El Llibre Vermell de Montserrat. Le Livre Vermeil de Montserrat
Berry Hayward Consort · Groupe Vocal Claire Caillard-Hayward

Erato NUM 88047 (LP)
Erato ECD 88047 (CD)


1. Tre fontane  [4:43]
estampie — groupe instrumental

2. Stella splendens  [5:32]  LV  2
groupe vocal & instrumental

3. Imperayritz de la ciutat joyosa  [2:29]  LV  9
saz & harpe

4. O virgo splendens  [2:11]  LV  1
groupe vocal

5. Los set goyts  [0:59]  LV  5
groupe instrumental

6. Improvisation  [3:57]

7. Polorum regina  [3:27]  LV  7
groupe instrumental & vocal

8. Cuncti simus concanentes  [2:21]  LV  6
groupe vocal & instrumental

9. Bellica  [4:36]
estampie — groupe instrumental

10. Maria matrem virginem  [5:05]  LV  8
voix de femmes, vièle, harpe, saz

11. Splendens ceptrigera  [0:41]  LV  4
voix d'hommes a cappella

12. Laudemus virginem I  [0:47]  LV  3
3 flûtes à bec, harpe

13. Laudemus virginem II  [0:40]  LV  3
voix de femmes et harpe

14. Estampie  [4:11]
2 flûtes à bec, orgue, percussion

15. Ad mortem festinamus  [8:00]  LV  10
groupe vocal & instrumental


Claire ANTONINI, saz, setar (luths)
David BELLUGI, flûtes a bec, cornamusa
Bruno CAILLAT, daf, zarb (percussion)
Berry HAYWARD, flûtes a bec, bombardes, chalumeau
Chris HAYWARD, flûte a bec, bendhir, crotales
Françoise JOHANNEL, harpe
Jacques MAILLARD, vièle a archet

Enregistrement numérique / Digital recording
Direction artistique de l'enregistrement / Recording supervision : Jérôme Paillard
Ingénieur du son / Sound engineer : Pierre Lavoix
Montage musical / Editing : Ysabelle Van Wersch-Cot
Enregistrement réalisé en / Recording : février/February 1983, Eglise Notre-Dame du Liban, Paris
Révision musicologique : Berry Hayward
Enregistré avec des microphones de studio Brtiel et Kjaer

Disponible en/Available in : (LP) NUM 75122 & (cassette) MCE 75122
© Editions Costallat 1984

recto : parement d'autel dédié a la Vierge (XIIIe siècle) — Barcelone, musée d'art catalan — photo Bulloz
verso : Berry Hayward — photo X

El Llibre Vermell de Montserrat

The Llibre Vermell is a collection of ten pilgrim songs in Latin and Catalan; the composer's identity is anonymous, but it is likely that a monk, or group of monks, from the Montserrat Abbey, composed these songs to entertain and instruct the pilgrims that flocked to Montserrat, one of the most significant shrines in fourteenth century Spain.

The ten songs are what remain of a much larger collection that has been subject to the ravages of time. Its survival and its historical significance have turned it into a symbol of Catalonian identity: in his autobiography, Casals praises this "national treasure".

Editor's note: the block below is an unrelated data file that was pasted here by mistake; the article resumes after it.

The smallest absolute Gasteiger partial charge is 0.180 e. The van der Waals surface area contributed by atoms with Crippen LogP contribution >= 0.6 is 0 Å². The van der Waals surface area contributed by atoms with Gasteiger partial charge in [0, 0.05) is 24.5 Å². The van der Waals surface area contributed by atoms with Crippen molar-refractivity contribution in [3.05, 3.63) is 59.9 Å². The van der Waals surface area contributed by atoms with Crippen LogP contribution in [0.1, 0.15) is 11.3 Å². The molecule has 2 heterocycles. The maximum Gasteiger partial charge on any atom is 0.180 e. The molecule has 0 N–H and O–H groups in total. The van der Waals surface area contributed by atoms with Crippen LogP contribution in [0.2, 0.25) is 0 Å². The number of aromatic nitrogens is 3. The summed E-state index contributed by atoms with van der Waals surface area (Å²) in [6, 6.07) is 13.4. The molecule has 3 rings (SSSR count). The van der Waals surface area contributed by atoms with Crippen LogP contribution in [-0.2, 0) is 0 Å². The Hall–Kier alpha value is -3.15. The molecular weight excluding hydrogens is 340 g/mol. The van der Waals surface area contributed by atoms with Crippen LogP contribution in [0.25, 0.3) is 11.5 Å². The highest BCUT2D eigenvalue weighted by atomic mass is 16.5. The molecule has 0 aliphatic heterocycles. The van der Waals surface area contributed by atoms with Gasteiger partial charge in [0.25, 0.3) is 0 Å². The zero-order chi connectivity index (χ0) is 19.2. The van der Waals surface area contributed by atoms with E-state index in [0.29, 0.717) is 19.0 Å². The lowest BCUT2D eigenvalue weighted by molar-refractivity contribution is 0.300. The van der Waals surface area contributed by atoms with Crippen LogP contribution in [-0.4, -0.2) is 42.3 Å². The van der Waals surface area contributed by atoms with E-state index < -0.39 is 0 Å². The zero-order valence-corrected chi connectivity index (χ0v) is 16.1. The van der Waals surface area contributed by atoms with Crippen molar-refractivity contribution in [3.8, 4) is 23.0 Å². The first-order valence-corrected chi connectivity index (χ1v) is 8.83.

In spite of obvious "European" influences — French and Italian — and the elaborate writing of "O Virgo Splendens", all of the evidence seems to indicate that the songs were popular dance songs to which the monks of Montserrat contributed religious words. They are all devoted to the celebration of the Virgin Mary, with the exception of "Ad Mortem Festinamus", a "dance macabre".  Despite the thematic and structural unity of these songs, one is struck by the great variety of emotions and feeling expressed in each one of them. Although the golden age had passed, the Llibre Vermell still revealed what Americo Castro identified as the conviviality between the streams of Jewish, Islamic and Christian cultures which took place in Medieval Spain. (For further musicological details concerning these pieces I refer the reader to H. Angles's article on the Llibre Vermell in the "Anuario Musical", Instituto Espanol de Musicologia, and to Gilbert Chase's book, "The Music of Spain").

The Llibre Vermell thus illustrates the significant shift in religion and art that was occurring in the late Middle Ages: the "profane" element predominates. Georges Duby identifies this with a gradual desacralisation of art; the "human" element obtrudes, obscuring the more metaphysical and liturgical functions of religious art; even religious art becomes a source of "pure" enjoyment. The arabesque — ornamentation — is its essential feature. The courtly, non-religious virtues extolled in the thirteenth century poetry of the Trouvères penetrate the fabric of devotion brought down to human scale. The profane and the sacred intermingle: this is the main basis for our approach to the Llibre Vermell. However, this intermingling takes on a particular form: in this recording the religious pieces of the Llibre Vermell are, on first hearing, more "profane" and less musically complex than the non-religious instrumental pieces which in their musical complexity reflect the new mentality emerging in fourteenth century art.

This revaluation of fourteenth century religious art reflects the serious searching thrust on fourteenth century man, caught in a period of terrible crisis: War, the Plague, the growing disillusionment with the Knightly Ideals, the failure of the Crusades, caused fourteenth century man to seek what Duby has called a "new intimacy". Happiness became internal reminiscence, anxiety pushed him towards new, more personal solutions, towards a renewed, increasingly intimate devotion and towards greater individuality in expressing it. These cultural currents, the stridency and the tensions of the fourteenth century, lead to the specific interpretations developed for this recording.

The nature of the drama of the fourteenth century has echoes for us in the crises of the twentieth and this fact may lay behind the unusual appeal that this music seems to have for us as we attempt today to recapture its beauty.